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Copyright 2016 NPR. To see more, visit http://www.npr.org/.

Copyright 2016 NPR. To see more, visit http://www.npr.org/.

Copyright 2016 NPR. To see more, visit http://www.npr.org/.

Arizona Hispanics Poised To Swing State Blue

37 minutes ago
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Copyright 2016 NPR. To see more, visit http://www.npr.org/.

Edit note: This report contains accounts of rape, violence and other disturbing events.

Sex trafficking wasn't a major concern in the early 1980s, when Beth Jacobs was a teenager. If you were a prostitute, the thinking went, it was your choice.

Jacobs thought that too, right up until she came to on the lot of a dark truck stop one night. She says she had asked a friendly-seeming man for a ride home that afternoon.

Jacobs says he gave her something in an old McDonald's cup — a drug — and as she was waking up the man announced that he was a pimp. Her pimp.

The Boston Citgo sign, all 3,600 square LED feet of which has served as the backdrop to Red Sox games since 1965, is now officially a "pending landmark."

Spanish Surrealist Salvador Dalí spent much of the 1940s in the U.S., avoiding World War II and its aftermath. He was a well-known fixture on the art scene in Monterey, Calif. — and that's where the largest collection of Dalí's work on the West Coast is now open to the public.

Copyright 2016 Fresh Air. To see more, visit Fresh Air.

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U.S. Navy Funding Development Of Giant Jellyfish Robot

Mar 29, 2013
Originally published on March 29, 2013 4:09 pm

We've already seen drones shaped like various animals, including humming birds and dogs. Next is one made to look (and swim) like a jellyfish.

Cyro, which measures 5 feet 7 inches in diameter and weighs 170 pounds, moves through the water effortlessly, researchers say. Its design is based on Cyanea capillata, the giant lion's mane jellyfish indigenous to the cold waters of Arctic, the northern Atlantic and Pacific oceans.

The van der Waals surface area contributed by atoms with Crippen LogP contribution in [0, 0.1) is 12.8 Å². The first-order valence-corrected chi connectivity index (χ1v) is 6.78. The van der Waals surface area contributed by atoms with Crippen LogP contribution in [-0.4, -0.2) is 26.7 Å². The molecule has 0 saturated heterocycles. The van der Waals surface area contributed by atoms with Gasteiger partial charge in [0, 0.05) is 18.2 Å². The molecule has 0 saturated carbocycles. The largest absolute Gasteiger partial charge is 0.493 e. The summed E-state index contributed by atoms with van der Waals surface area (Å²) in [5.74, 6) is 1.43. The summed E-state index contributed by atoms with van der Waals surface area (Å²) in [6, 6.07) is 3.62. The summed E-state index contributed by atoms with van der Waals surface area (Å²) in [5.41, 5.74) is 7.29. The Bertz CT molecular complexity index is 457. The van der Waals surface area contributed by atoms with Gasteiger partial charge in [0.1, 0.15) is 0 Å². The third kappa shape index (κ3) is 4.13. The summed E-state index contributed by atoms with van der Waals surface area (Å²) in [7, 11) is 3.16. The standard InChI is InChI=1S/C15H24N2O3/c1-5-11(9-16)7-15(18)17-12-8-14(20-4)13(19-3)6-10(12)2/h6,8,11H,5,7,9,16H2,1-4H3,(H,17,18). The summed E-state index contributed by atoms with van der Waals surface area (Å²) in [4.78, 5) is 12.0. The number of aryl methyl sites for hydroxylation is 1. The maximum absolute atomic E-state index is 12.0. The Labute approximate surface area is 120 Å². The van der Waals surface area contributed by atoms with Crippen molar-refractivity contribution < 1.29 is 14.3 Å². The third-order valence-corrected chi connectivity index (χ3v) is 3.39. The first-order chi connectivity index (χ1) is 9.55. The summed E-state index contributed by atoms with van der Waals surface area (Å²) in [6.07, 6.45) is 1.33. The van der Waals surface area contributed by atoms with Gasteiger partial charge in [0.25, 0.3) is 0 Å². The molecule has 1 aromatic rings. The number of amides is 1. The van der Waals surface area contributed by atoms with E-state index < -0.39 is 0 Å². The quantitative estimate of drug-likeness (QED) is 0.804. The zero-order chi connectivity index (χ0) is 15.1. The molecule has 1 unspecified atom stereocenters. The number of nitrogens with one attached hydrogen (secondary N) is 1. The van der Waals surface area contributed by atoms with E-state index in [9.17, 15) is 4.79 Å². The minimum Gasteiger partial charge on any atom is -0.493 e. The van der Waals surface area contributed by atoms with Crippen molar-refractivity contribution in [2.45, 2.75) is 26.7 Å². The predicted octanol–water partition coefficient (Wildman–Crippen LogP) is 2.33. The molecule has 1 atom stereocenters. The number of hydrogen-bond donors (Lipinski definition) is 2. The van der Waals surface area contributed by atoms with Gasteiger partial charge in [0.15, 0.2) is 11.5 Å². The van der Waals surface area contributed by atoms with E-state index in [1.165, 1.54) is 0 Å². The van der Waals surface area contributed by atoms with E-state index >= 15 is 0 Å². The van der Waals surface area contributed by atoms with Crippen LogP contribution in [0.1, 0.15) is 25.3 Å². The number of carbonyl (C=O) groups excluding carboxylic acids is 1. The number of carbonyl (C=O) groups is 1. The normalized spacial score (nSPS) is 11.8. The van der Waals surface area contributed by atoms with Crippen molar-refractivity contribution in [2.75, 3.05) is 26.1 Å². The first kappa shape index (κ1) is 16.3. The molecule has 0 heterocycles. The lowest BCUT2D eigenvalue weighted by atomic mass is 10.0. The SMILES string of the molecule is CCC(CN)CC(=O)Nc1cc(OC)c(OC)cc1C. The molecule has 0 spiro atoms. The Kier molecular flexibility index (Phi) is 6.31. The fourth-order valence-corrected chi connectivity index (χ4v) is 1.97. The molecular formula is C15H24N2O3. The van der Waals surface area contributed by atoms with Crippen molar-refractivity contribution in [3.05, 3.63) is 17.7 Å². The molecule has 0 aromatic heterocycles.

It is being developed at a lab at Virginia Tech, funded by a grant from the U.S. Naval Undersea Warfare Center and the Office of Naval Research. There's a video at Geek.com, which says:

"Cryo consists of a central core of components in a waterproof shell connected to eight moving arms. Draped over this is a large and soft piece of white silicone, which comes into contact with each of the arms and remains flexible. Combined, the arms and silicone act as a propulsion system mimicking how real jellyfish move around."

Discovery News says it will be used for "ocean monitoring, exploration, and even clean-up in the case of an oil spill":

" ... the team hopes Cyro can operate underwater continuously for weeks or even months. That's the goal anyway. Next the engineers say they want to refine the robot, reducing energy consumption and improving its swimming abilities in collaboration with several partner universities."

The article doesn't say, but considering where the source of funding for the five-year project and Cyro's superb ability to camouflage at sea, it would be a fair guess that it's being considered for more than just taking water temperatures and cleanup.

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